Design Of Everyday Things: Faucets

16 Jan

Bad design
A few years ago, at Cincinnati/Norther Kentucky airport restroom, I saw a sign above the wash basins that read something like this – “The faucet may not operate if your clothes are dark colored”. This was a classic example of a designer hellbent on incorporating the sensor technology into a product without thinking about the end user. If you wore dark clothes and wanted to wash your hands, you were out of luck! Fortunately, those faucets are gone now.

Another bad design
In my office, the faucets in the restroom dispense water if you place your hands below them, which is fine if you want the water to flow for about 10 seconds after which the faucet shuts off. It intelligently assumes that nobody needs water flowing for more than 10 seconds. You have to wave your hands again to get the water flowing again. Or, as someone told me, you can tap the top of the faucets to get water. There is absolutely no way for anyone to figure out that tapping the faucet can get you water! An absence of signifiers.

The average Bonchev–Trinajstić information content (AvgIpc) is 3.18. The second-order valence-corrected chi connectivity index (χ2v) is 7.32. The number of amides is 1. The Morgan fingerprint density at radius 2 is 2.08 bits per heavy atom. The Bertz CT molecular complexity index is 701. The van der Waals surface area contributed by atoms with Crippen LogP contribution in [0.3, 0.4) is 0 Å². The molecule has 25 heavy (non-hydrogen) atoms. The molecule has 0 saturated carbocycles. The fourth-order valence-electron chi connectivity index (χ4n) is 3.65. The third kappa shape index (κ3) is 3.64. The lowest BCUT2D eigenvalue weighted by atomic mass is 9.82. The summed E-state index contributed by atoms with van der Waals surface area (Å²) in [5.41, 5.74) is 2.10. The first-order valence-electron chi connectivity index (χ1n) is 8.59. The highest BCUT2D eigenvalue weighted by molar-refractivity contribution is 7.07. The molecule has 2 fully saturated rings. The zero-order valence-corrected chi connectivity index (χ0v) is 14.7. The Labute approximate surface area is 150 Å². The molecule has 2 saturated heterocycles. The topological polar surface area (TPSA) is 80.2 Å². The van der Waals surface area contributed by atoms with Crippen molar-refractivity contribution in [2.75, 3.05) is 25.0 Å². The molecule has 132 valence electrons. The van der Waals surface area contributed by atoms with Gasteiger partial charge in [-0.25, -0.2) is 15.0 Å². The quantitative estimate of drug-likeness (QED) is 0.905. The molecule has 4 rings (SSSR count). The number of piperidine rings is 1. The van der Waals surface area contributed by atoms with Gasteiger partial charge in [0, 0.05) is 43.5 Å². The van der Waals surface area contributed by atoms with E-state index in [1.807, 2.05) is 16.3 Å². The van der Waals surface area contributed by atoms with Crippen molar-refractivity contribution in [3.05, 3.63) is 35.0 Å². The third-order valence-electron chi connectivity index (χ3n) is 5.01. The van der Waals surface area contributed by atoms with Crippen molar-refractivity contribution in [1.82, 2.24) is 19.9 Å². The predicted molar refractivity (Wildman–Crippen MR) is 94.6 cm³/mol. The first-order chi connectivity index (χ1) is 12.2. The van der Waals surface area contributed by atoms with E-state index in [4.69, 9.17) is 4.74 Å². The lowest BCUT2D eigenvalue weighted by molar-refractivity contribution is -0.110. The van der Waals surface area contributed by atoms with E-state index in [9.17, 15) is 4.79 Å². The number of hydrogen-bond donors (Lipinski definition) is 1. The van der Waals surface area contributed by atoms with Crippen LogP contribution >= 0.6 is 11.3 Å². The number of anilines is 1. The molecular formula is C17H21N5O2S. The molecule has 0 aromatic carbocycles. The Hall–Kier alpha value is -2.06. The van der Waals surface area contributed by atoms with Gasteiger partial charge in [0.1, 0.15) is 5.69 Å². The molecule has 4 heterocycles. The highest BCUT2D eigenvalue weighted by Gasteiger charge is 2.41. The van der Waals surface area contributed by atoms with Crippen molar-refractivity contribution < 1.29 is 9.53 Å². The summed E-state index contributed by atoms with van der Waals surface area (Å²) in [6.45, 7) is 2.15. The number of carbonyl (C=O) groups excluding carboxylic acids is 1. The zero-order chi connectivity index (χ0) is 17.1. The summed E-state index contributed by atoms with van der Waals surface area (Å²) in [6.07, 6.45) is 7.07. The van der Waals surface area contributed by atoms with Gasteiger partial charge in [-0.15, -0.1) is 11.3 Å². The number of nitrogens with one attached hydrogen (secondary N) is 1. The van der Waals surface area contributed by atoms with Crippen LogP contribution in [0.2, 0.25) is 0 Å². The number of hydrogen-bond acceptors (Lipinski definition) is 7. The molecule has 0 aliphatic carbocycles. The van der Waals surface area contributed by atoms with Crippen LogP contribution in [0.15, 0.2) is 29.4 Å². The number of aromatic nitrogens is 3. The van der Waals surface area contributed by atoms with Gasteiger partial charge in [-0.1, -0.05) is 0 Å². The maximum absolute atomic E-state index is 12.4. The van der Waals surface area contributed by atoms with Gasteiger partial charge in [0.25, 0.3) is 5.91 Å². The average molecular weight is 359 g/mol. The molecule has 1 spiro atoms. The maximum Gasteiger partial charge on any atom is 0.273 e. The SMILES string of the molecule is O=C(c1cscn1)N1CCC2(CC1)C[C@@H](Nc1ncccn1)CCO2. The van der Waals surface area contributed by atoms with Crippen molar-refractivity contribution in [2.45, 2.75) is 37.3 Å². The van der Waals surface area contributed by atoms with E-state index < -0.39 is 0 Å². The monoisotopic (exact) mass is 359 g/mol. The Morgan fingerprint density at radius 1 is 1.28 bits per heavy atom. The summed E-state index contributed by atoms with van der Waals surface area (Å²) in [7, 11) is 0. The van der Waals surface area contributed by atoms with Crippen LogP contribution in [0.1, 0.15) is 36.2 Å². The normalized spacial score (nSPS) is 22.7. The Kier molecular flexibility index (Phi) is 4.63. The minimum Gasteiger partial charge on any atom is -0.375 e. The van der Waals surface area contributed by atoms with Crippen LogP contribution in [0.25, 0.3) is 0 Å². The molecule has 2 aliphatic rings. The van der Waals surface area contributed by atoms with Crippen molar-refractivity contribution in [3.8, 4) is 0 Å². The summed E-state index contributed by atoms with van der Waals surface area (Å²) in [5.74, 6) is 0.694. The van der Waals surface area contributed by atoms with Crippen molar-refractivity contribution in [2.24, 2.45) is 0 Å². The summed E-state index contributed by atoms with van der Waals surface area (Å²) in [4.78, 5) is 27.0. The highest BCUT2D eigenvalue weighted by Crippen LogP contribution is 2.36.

faucetThe faucets look elegant; however, there is no way to control the temperature of water. If you want cold water or hot water, you are out of luck! The same faucets on the first floor restroom dispense almost hot water. And there is no way to reduce the flow of hot water or control the temperature of water.

Good design
I see a great design of faucets in my gym. The faucets look beautiful with the sensor clearly visible at the front so I know where I should place my hands. There is small lever to control the flow of hot water. The water keeps flowing as long as you need it. Simple, obvious, and elegant. Presence of signifiers.


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